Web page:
Historically, B was called the magnetic flux density or the magnetic induction, and H (= B / μ) was called the magnetic field, and this terminology is still often used to distinguish the two in the context of magnetic materials (nontrivial μ). Otherwise, however, this distinction is often ignored, and both symbols are frequently referred to as the magnetic field. (Some authors call H the auxiliary field, instead.)
Magnetic fields are produced by charges in motion, and moving charges are deflected by magnetic fields. The quantummechanical spin of a particle also produces a magnetic field—this is the source of the field in a ferromagnet.
Like the electric field, the magnetic field can be defined by the force it produces:
where "×" indicates a vector cross product, q is electric charge, and v is velocity. This law is called the Lorentz force law. The simplest mathematical statement describing how magnetic fields are produced makes use of vector calculus. In free space:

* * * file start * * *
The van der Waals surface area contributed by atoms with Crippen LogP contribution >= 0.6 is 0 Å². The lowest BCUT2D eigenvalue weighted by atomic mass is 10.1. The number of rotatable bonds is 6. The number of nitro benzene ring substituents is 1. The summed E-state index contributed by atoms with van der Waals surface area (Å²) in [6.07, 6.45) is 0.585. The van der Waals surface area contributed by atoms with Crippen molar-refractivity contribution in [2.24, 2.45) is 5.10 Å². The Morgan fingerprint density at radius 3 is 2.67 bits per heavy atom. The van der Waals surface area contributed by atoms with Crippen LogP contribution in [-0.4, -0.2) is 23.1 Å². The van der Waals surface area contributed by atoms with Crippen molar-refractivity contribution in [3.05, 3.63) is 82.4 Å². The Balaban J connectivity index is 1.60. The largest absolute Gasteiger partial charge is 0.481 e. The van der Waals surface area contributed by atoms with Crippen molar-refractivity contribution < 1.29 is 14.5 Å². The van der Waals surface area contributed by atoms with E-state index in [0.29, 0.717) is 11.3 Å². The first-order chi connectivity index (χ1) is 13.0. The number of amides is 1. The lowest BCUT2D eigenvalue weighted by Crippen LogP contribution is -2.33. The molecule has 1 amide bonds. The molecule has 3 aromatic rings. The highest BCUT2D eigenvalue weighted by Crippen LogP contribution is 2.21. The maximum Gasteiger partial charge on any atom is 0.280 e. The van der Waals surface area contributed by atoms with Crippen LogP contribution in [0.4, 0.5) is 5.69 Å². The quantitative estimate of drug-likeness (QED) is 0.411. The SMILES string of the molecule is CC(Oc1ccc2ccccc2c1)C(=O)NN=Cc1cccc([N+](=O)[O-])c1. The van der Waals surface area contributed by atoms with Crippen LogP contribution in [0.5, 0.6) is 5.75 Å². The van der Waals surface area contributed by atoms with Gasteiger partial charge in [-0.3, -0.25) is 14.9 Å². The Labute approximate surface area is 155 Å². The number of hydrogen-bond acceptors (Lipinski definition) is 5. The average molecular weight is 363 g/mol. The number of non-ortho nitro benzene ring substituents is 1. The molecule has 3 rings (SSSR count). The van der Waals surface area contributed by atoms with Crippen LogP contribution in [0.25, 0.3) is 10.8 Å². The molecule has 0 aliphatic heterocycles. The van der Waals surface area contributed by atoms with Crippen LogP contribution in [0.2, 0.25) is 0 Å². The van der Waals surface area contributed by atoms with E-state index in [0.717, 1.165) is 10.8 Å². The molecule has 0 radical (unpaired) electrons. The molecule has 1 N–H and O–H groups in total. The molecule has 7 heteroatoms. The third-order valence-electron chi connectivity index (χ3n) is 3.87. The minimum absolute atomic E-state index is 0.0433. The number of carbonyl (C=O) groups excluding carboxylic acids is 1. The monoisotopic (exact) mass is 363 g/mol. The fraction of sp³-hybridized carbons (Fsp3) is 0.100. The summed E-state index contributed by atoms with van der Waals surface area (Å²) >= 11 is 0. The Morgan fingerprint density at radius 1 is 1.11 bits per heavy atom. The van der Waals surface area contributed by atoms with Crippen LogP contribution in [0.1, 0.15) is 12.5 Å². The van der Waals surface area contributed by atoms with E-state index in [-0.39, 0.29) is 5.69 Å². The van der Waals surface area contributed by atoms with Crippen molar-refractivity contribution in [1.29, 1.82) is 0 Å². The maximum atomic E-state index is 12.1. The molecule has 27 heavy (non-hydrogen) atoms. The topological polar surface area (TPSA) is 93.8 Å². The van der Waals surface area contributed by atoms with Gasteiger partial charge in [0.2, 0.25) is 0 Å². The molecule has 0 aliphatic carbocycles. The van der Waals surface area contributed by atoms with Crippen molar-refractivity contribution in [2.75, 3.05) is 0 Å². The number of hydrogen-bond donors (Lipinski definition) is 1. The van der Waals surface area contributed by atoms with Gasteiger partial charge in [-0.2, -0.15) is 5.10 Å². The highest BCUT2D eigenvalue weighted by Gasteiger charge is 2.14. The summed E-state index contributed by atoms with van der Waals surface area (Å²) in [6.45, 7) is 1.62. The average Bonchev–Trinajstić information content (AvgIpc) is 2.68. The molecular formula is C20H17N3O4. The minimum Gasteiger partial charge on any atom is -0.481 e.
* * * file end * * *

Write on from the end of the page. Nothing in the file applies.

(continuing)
"
Maxwell did much to unify static electricity and magnetism, producing a set of four equations relating the two fields. However, under Maxwell's formulation, there were still two distinct fields describing different phenomena. It was Albert Einstein who, using special relativity showed that electric and magnetic fields are two aspects of the same thing (a rank2 tensor), and that one observer may perceive a magnetic force where a moving observer perceives an electrostatic force. Thus, using relativity, magnetic forces may be predicted from knowledge of electrostatic forces alone. The equations given above are valid under relativity—indeed, their validity without relativity is questionable.
Technically, the magnetic field isn't a vector according to the formal definition, it is a pseudovector: it gains an extra sign flip under improper rotations of the coordinate system. (The distinction is important when using symmetry to analyze magneticfield problems.) This is a consequence of the fact that B is related to two true vectors by a cross product (e.g. in the Lorentz force law).
See also electromagnetism, magnetism, electromagnetic field, electric field, Maxwell's equations
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